Scripture memorization is one practice that I feel was vital to our home schooling success. My four-year-old son was an incredibly busy boy. It was never a good idea to leave him to his own devices, because he was very smart. He needed some work to keep him busy and use his boundless energy in a productive manner. So I began having him memorize Scripture. This worked amazingly well. He loved memorizing and reciting Scripture.
I loved it too because it met many of my educational goals for my son. Most importantly, it exposed him to the very words of God. It allowed him to hide those words in his heart for future meditation in later years. It began the moral training of his soul, helping him to distinguish good and evil. It gave him good things to ponder. Did he understand all that he memorized? Certainly not. He understood more than adults usually give children credit for. He understood quite a bit and his parents where there to explain what he did not understand.
It also allowed him to memorize good English verse. It allowed him to hear and play with the sound of language helping to develop his future writing skills. It gave him a foundation in the stories found in great English literature. It is very difficult to understand the classics without a background of Scriptural literacy. Knowing the origin of common phrases like “the blind leading the blind,” “the patience of Job,” “an eye for an eye,” “David vs. Goliath,” “a house divided,” “proclaim liberty throughout the land,” “the lion and the lamb,” “justice rolls down like water,” “pride comes before a fall,” and “weighed in the balance and found wanting” much richer and more meaningful. (Matthew 15:14 and Luke 6:39, Job, Exodus 21:24 and Matthew 5:38, I Samuel 17:12-51, Mark 3:25, Leviticus 25:10, Isaiah 11:6, Amos 5:24, Proverbs 16:18, Daniel 5:27) Our country’s founding documents, Winston Churchill’s speeches, Shakespear’s plays and Martin Luther King Jr. speeches are full of biblical illustrations. Memorizing Scripture is a way to pass down both Christian culture and enables one to understand Western culture. The great thing is that you are passing down your culture and the tools to evaluate that culture at the same time.
Soon my younger daughter wanted to join in on our family ritual of Scripture memorization/recitation, and she did as soon as she could. So it went with each of the younger siblings until our whole family was reciting together. It is something we did every morning and every evening together. We started by memorizing Scriptures that are basic to the faith and explained the nature and character of God. I wrote a little booklet with a verse, a picture and the concept I was trying to teach on each page. So for instance I started with John 4:24 to define God as a spirit. On the next page, I used Revelation 19:6-7 to introduce God’s omnipotence. “Alleluia: for the Lord God omnipotent reigneth. Let us be glad and rejoice, and give honor to him…” Then I used other verses to further define that term on the next page. I continued this for all the attributes of God that I wanted to teach my children (omniscience, omnipresence, perfection, goodness, loving kindness, justice, holiness, mercy…). Then I had them memorize verses about Jesus (that he is the Son of God, that he is our Savior ect.). Finally I had them learn verses that explained the gospel such as Romans 3:10-12, Romans 6:23, Hebrews 9:22, John 1:29 and 3:16-18, Romans 10:9, John 14:6, John 1:12 and 2 Corinthians 5:17.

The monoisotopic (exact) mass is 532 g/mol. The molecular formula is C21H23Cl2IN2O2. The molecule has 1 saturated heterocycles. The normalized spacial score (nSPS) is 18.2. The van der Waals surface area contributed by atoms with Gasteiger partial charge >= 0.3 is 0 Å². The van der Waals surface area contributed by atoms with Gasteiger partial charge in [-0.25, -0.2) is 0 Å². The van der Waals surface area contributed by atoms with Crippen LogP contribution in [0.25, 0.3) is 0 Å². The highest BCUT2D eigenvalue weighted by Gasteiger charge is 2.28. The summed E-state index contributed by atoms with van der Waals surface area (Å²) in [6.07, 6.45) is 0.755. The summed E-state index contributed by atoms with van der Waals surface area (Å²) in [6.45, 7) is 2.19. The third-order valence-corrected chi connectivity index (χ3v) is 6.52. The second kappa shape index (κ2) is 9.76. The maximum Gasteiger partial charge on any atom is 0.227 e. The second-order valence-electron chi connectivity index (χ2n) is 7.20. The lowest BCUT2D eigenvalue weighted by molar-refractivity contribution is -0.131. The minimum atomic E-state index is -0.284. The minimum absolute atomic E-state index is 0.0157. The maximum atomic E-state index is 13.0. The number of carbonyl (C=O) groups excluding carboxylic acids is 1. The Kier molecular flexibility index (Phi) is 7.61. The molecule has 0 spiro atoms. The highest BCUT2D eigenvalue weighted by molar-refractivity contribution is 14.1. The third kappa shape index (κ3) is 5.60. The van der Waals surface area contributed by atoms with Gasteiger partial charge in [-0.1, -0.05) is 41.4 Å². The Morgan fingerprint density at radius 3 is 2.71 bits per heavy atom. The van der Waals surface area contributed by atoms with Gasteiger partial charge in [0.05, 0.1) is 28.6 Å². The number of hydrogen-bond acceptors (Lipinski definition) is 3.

From there my family proceeded to memorize the first ten chapters of John and then let the children pick what books and verses they would memorize. I really poured myself into creating the little booklet with verses and principles that were meaningful to me. Passing on values that were important to me motivated me to be consistent with this practice. I highly recommend Scripture memorization to any homeschooling family. I credit my children’s interest in philosophy and theology to the fact that they were thinking about deep issues in their early years. It is not about the number of verses that you memorize. I know many families that memorize much more Scripture than we did. It is about using memorization as a moral, spiritual, literary, and cultural training tool. It gives your children a standard with which to think about and evaluate all other things. It is about crystallizing your values and passing them on. It is about pouring your time, effort and love into your children. It is about giving them your best. It is about sharing the thing most precious and valuable to you. Practicing together builds discipline and family unity. It builds family culture because you create a family tradition. Happy memorizing.
Locust & Honey is very proud to present the recently published audio, Lost at Starvation Lake (Audible link here). Author, Gary P. Hansen, weaves an engaging tale about the continuing adventures of Paul and Sally after Sally becomes saved and accepts Paul’s marriage proposal becoming Mrs. Sinhuna, all of which takes place in Book 1, Survival at Starvation Lake (Amazon audio link here). They have their “ups and downs” together; it’s not always a cherry-blossomed path that God has placed them on in life. But they recognize His handiwork, no matter where His will leads them. Lost is Book 2 in the Starvation Lake trilogy and Book 3, entitled Mission: Starvation Lake is due out in audio book format in late summer/early fall 2016. The author and narrator have something exciting planned for this audio book release. Instead of being available at Audible.com, it will be available only at an off-site location, Athanatos Ministries, at a discounted price. This new collaboration with A.R. Horvath, author of Warden Watch, we hope will be a big success and blessing.